July 23, 2024 7:32 AM
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by Pat Friedlander


Read full article in our Q3 ISSUU HERE .

After reading the article on the previous page, you might think that outdoor modular structures are the new kids on the block. But you would be missing out on the historical context. One of the quintessential examples of a modular—indoors and out—structure is the Contemporary, one of the first two resort hotels at Disney World, which opened in October 1971. The Contemporary was built on an A-frame with Its outer walls sloping inwards an inner atrium.

The design was a collaboration between Disney, the United States Steel Corporation, and Los Angeles architect Welton Becket. To construct the building, steel frames were erected on-site. Modular pre-constructed rooms, designed by California architect Donald Wexler, the father of mid-century modern, were lifted into place by crane. After that, most of Disney’s Polynesian Resort and the Court of Flags Resort were built the same way, using modular principles, except that the rooms were stacked instead of slid in.

Wexler’s values were rooted in adaptability, flexibility, and his concept of space, systems, and materials. This approach made him a pioneer in exploring modularity and using light steel framing for construction. One of his first steel-framed systems consisted of a light-gauge structural steel frame, steel roof decking, and wall panels. These elements comprised the basic structural modules, and since they were lightweight and structurally independent, they could be relocated. The wall panels were designed in 8-foot modules, allowing flexibility and the feasibility of expanding the size of the structure.



This approach was the birth of a concept that forms the basis for modular exhibits: light-gauge structural steel frame, steel roof decking, and wall panels. Wexler turned to steel because timber was scarce; today, aluminum is the material of choice. Modular structures provide a green approach to exhibiting by avoiding using wood, repurposing the modules, and providing less environmental impact when shipping. “Modular” is defined as “designed with standardized units or dimensions for easy assembly and repair or flexible arrangement and use: constructed with standardized units or dimensions for flexibility and variety. The beauty of modular architecture is that you can replace or add any component (module) without affecting the rest of the system.”

What constitutes modular exhibitry? Debbie Parrott, President and CEO of Highmark TechSystems, explains. “Modular components work on a grid system, and because of this, they are easy to put together. Because many modular systems, such as ours, are aluminum, they are lightweight, economical, and very flexible. They are considered modular in that they allow you to customize the shape and scale of your design, and they blend well with custom elements in a hybrid exhibit. Still, it’s smartly designed extrusion systems that enable all of this. Part of a smart design is not having too many parts and pieces – minimal pieces make for optimal design in the modular extrusion system world. Having fewer parts and pieces reduces set-up and dismantling complexity and time, which in turn helps curb costs. This becomes especially appealing when incorporating a multi-level deck system into an exhibit to take advantage of vertical space and add dimension, scale, utility, and impact to one’s exhibiting presence.”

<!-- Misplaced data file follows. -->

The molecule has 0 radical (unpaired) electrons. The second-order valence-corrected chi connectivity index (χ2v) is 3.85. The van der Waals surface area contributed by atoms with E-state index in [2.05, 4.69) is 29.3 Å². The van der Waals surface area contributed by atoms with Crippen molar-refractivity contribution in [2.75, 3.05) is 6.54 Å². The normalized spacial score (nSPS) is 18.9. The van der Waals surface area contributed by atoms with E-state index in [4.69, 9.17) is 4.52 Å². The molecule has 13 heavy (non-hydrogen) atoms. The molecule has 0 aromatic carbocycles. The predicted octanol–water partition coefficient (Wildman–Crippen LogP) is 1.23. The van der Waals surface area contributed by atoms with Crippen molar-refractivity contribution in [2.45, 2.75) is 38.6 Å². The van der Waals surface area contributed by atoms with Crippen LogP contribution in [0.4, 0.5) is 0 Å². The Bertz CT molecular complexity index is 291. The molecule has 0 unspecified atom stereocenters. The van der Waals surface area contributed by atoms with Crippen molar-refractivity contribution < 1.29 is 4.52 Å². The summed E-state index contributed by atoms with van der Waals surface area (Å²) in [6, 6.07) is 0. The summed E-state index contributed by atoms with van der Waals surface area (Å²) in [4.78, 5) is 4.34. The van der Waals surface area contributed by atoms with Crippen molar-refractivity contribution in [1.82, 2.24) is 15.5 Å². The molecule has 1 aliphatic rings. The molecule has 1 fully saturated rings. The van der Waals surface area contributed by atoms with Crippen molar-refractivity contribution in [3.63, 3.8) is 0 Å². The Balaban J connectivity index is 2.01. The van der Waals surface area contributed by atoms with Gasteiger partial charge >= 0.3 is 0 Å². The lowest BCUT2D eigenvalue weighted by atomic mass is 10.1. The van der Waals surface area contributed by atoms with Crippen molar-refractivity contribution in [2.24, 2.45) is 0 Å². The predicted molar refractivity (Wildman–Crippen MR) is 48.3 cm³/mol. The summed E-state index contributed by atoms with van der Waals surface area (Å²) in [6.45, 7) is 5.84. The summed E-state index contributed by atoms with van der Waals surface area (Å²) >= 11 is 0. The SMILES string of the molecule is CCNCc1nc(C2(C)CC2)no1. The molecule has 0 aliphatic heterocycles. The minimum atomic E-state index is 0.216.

What does Parrott see for the future of modular systems? “As exhibitors direct their spending to customer-facing initiatives, they will ask for economical solutions on the backend. They want to use their exhibit budgets in ways that help them connect with their customers. They don’t want to spend the lion’s share of their dollars on getting the exhibit on and off the trucks, onto the floor, and set up. Aluminum modular exhibits give them that freedom. And in addition to their versatility, they are reusable and recyclable. Today many corporations have taken a stand for sustainability; modular exhibits enhance that position and are consequently good for those brands. Further, post-pandemic more exhibitors want design-, usage- and financial flexibility, so the availability of modular extrusion systems that can either be purchased or rented, used in one configuration today and in an entirely different configuration next month, and deployed quickly is becoming a growing preference.”

In partnering with exhibit builders and designers to redefine the use of modular exhibits, says Parrott, there is a return to Wexler’s values: adaptability, flexibility, lightweight, structural independence, and reusability. “We’ve built our company around the theory and virtues of modular thinking. Our mission is to help our customers understand the value and benefits of using modular structures in a wide range of events indoors and outdoors, whether they do so as a purchase with a new exhibit or as a custom rental for a specific event. With modularity in our DNA and our customers’ needs always changing, we don’t see modularity at its core changing, but we see the application of modularity being redefined every day. Its future is bright!”

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